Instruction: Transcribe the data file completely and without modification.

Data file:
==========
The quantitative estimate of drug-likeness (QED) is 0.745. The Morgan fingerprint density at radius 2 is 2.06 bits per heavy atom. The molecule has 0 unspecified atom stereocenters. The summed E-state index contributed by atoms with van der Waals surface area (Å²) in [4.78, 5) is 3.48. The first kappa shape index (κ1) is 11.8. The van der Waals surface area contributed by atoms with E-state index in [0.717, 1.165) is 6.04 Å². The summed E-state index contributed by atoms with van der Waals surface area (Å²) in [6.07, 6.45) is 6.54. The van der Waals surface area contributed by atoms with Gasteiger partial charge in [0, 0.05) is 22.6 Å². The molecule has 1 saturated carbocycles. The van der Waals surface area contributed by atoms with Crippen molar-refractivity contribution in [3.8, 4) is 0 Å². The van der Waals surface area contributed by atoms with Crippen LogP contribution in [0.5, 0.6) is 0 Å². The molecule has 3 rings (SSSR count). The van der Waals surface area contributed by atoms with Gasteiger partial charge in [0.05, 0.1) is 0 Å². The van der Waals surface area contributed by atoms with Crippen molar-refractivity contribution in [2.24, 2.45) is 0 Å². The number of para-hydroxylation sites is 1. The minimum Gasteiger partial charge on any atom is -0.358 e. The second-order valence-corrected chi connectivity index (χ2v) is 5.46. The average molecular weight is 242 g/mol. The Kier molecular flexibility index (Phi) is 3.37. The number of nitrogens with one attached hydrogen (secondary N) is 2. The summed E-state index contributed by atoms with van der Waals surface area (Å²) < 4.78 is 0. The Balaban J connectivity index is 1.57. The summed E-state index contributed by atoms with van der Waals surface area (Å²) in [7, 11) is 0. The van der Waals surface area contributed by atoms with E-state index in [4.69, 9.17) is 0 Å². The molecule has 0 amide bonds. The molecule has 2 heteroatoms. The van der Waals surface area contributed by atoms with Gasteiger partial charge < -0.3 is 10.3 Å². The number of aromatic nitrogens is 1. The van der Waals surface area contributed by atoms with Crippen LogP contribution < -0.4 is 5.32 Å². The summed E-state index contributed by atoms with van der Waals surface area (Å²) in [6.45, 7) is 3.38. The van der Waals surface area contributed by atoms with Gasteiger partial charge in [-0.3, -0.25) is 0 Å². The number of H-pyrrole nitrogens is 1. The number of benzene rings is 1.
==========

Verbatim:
The quantitative estimate of drug-likeness (QED) is 0.745. The Morgan fingerprint density at radius 2 is 2.06 bits per heavy atom. The molecule has 0 unspecified atom stereocenters. The summed E-state index contributed by atoms with van der Waals surface area (Å²) in [4.78, 5) is 3.48. The first kappa shape index (κ1) is 11.8. The van der Waals surface area contributed by atoms with E-state index in [0.717, 1.165) is 6.04 Å². The summed E-state index contributed by atoms with van der Waals surface area (Å²) in [6.07, 6.45) is 6.54. The van der Waals surface area contributed by atoms with Gasteiger partial charge in [0, 0.05) is 22.6 Å². The molecule has 1 saturated carbocycles. The van der Waals surface area contributed by atoms with Crippen molar-refractivity contribution in [3.8, 4) is 0 Å². The van der Waals surface area contributed by atoms with Crippen LogP contribution in [0.5, 0.6) is 0 Å². The molecule has 3 rings (SSSR count). The van der Waals surface area contributed by atoms with Gasteiger partial charge in [0.05, 0.1) is 0 Å². The van der Waals surface area contributed by atoms with Crippen molar-refractivity contribution in [2.24, 2.45) is 0 Å². The number of para-hydroxylation sites is 1. The minimum Gasteiger partial charge on any atom is -0.358 e. The second-order valence-corrected chi connectivity index (χ2v) is 5.46. The average molecular weight is 242 g/mol. The Kier molecular flexibility index (Phi) is 3.37. The number of nitrogens with one attached hydrogen (secondary N) is 2. The summed E-state index contributed by atoms with van der Waals surface area (Å²) < 4.78 is 0. The Balaban J connectivity index is 1.57. The summed E-state index contributed by atoms with van der Waals surface area (Å²) in [7, 11) is 0. The van der Waals surface area contributed by atoms with E-state index in [4.69, 9.17) is 0 Å². The molecule has 0 amide bonds. The molecule has 2 heteroatoms. The van der Waals surface area contributed by atoms with Gasteiger partial charge < -0.3 is 10.3 Å². The number of aromatic nitrogens is 1. The van der Waals surface area contributed by atoms with Crippen LogP contribution < -0.4 is 5.32 Å². The summed E-state index contributed by atoms with van der Waals surface area (Å²) in [6.45, 7) is 3.38. The van der Waals surface area contributed by atoms with Gasteiger partial charge in [-0.3, -0.25) is 0 Å². The number of H-pyrrole nitrogens is 1. The number of benzene rings is 1.